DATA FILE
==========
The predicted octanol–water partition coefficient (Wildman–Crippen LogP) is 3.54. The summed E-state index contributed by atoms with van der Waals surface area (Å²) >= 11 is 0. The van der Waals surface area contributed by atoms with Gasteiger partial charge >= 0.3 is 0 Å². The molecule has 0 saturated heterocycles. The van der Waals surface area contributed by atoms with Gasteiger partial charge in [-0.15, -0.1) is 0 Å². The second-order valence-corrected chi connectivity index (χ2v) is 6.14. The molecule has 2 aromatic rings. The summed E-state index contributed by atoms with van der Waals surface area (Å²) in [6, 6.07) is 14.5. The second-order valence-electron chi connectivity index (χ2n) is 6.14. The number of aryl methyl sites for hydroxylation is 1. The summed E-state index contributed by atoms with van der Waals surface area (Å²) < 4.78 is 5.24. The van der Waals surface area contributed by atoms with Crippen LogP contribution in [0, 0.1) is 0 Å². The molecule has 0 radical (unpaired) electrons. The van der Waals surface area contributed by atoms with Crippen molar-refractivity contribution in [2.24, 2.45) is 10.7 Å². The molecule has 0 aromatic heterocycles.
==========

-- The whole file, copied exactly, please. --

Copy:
The predicted octanol–water partition coefficient (Wildman–Crippen LogP) is 3.54. The summed E-state index contributed by atoms with van der Waals surface area (Å²) >= 11 is 0. The van der Waals surface area contributed by atoms with Gasteiger partial charge >= 0.3 is 0 Å². The molecule has 0 saturated heterocycles. The van der Waals surface area contributed by atoms with Gasteiger partial charge in [-0.15, -0.1) is 0 Å². The second-order valence-corrected chi connectivity index (χ2v) is 6.14. The molecule has 2 aromatic rings. The summed E-state index contributed by atoms with van der Waals surface area (Å²) in [6, 6.07) is 14.5. The second-order valence-electron chi connectivity index (χ2n) is 6.14. The number of aryl methyl sites for hydroxylation is 1. The summed E-state index contributed by atoms with van der Waals surface area (Å²) < 4.78 is 5.24. The van der Waals surface area contributed by atoms with Crippen LogP contribution in [0, 0.1) is 0 Å². The molecule has 0 radical (unpaired) electrons. The van der Waals surface area contributed by atoms with Crippen molar-refractivity contribution in [2.24, 2.45) is 10.7 Å². The molecule has 0 aromatic heterocycles.